London Particular

The ghost of my father
emerges from a doorway at noon on Piccadilly,
his hair just turning grey, like the London day
he’s sailing through in his double-breasted suit.

No more than smoke and mirrors –
that’s what the city does
with its alleys, its burnished brown wood pubs,
scrappy parks, towerblocks toppled to leave

a legacy of empty lots. Locations
which are lost, which lose me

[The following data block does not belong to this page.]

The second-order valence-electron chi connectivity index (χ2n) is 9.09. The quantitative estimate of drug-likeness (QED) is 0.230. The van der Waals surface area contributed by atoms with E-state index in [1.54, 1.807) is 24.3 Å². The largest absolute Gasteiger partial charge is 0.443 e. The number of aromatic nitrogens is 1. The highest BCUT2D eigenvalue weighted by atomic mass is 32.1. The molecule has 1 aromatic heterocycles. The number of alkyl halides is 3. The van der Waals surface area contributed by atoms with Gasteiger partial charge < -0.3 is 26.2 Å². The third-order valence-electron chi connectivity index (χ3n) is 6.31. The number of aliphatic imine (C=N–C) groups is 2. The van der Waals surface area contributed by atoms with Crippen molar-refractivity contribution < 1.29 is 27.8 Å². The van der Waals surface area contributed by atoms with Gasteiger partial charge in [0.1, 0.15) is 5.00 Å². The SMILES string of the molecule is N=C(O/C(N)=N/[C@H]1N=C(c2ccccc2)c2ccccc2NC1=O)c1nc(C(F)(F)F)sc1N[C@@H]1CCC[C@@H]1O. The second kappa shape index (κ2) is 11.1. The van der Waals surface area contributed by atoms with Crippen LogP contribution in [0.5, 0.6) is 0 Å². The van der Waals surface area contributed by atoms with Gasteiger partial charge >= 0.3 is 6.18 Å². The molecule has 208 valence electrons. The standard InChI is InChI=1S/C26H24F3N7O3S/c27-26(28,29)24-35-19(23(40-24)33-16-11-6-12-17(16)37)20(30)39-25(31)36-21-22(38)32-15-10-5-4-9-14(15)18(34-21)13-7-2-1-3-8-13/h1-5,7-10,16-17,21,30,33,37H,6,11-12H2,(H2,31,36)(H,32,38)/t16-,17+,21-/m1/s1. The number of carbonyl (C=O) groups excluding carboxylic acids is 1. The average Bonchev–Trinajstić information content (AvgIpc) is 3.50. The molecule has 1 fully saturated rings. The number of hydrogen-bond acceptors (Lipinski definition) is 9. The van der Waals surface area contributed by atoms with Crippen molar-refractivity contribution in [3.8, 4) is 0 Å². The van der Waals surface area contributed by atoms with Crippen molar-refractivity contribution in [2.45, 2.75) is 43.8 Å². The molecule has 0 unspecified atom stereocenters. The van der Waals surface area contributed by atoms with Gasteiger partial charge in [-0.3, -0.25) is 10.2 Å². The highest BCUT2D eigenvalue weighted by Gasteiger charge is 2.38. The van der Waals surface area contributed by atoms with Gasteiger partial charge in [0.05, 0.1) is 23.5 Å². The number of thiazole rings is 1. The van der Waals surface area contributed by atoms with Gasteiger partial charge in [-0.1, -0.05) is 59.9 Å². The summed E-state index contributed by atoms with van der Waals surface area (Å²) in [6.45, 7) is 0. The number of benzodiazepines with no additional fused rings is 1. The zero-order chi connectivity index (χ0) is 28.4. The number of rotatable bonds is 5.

in their ordinariness, the light caress
of a stranger’s arm as I pass by.

These days I find the haze
growing thicker, all the things I can’t remember:
names, dates, faces. The city renders everything
anonymous, disposable.
It happens too with age:

same age as he was when he first arrived,
war still clinging to these Blitz-rung walls,
piles of rubble and dust, bilious fog
hovering like an illness in the sky.